CLEVELAND -- Defense attorneys have lost the battle to keep Amish sect leader Samuel Mullet Sr's "sexual counseling of women" out of his upcoming trial.
Attorney Edward Bryan had filed a motion Aug. 13, asking U.S. District Judge Dan Polster to prohibit references to the sexual conduct in the trial scheduled to begin Monday (Aug. 27).
Mullet is not charged with any sex-related incidents.
Polster ruled against Bryan's motion Monday and said prosecutors are allowed to question witnesses about Mullet's sexual activities with married women when Mullet, 66, of Bergholz, and 15 other Amish go on trial next week.
The motion read, in part, "...the government should not be permitted to use, introduce, or reference allegations of sexual conduct unrelated to the substantive charges. The government intends to introduce allegations of sexual conduct, vaguely referenced in the superseding indictment: "At all times relevant to this indictment, Samuel Mullet, Sr., misappropriated the wives of other members of the Community and "counseled" them on how to be sexually satisfied in their marriages. To this end, the women were expected to leave their husbands and children and live in Samuel Mullet, Sr.'s, house where they were further expected to be sexually intimate with him. The women who disobeyed or resisted this practice were ostracized from the Community....These allegations of sexual conduct are irrelevant to the present charges, and thus inadmissible..."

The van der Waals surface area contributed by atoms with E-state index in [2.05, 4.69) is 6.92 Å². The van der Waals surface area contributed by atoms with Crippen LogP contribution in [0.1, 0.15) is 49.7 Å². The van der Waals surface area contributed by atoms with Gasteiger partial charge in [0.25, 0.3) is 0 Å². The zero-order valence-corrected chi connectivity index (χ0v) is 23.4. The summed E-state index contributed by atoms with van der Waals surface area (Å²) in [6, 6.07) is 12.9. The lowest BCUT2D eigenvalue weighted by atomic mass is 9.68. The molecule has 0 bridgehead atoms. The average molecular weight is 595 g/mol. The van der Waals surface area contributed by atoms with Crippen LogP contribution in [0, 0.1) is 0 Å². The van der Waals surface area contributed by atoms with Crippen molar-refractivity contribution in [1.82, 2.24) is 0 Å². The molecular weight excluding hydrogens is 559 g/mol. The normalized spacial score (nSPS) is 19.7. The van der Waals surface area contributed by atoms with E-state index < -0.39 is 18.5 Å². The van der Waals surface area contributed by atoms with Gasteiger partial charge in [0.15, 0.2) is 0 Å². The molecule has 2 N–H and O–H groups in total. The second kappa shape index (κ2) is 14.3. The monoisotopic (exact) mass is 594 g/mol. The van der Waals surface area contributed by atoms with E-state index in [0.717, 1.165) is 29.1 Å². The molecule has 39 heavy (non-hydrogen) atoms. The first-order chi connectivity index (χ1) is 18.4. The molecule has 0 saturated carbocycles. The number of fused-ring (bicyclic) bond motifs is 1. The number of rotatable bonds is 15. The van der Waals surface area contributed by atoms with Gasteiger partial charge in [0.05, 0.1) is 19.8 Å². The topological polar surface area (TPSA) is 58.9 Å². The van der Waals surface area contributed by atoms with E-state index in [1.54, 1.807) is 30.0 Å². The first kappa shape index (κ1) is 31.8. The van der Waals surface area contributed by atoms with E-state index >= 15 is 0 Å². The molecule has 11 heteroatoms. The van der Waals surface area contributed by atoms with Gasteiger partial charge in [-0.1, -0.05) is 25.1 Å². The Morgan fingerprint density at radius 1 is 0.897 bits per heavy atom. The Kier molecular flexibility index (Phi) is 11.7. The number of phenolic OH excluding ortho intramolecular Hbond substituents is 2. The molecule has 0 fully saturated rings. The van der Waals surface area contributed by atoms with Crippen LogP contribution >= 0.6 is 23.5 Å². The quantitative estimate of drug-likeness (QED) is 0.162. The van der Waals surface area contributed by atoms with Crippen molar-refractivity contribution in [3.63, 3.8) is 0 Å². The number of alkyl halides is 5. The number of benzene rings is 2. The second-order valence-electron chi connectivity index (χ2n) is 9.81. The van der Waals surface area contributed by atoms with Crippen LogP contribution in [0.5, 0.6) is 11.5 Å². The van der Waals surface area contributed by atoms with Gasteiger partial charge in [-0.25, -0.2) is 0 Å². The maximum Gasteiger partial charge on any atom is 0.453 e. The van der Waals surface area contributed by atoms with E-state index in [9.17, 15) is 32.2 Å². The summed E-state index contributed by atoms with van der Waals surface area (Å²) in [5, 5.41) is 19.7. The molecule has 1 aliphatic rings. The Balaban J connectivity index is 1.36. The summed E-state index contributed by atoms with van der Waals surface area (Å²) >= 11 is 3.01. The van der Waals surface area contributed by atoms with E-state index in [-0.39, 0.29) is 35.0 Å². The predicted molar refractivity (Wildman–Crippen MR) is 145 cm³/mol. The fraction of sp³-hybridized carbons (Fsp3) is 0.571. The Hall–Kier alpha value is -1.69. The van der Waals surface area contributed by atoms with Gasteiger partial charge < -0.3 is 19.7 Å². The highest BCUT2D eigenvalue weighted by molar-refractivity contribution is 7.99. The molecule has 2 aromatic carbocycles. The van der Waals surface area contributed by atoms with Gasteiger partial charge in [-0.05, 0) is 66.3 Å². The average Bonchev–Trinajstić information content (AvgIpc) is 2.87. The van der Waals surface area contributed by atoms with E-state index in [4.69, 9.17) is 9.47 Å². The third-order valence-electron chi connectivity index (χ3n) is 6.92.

Prosecutors expect to call several witnesses who will testify to having had sexual relations with Mullet.
Mullet and his followers are accused of ordering a series of beard- and hair-cutting attacks on his religious enemies last year.
Prosecutors say Mullet was a bishop within the sect and used the sexual counseling sessions to control his flock, and that led to disagreements by his followers which provided the motivation behind the hair-cutting assaults.
Seven Amish men had their heads and beards shaved and several Amish women had their hair cut by Mullet's followers.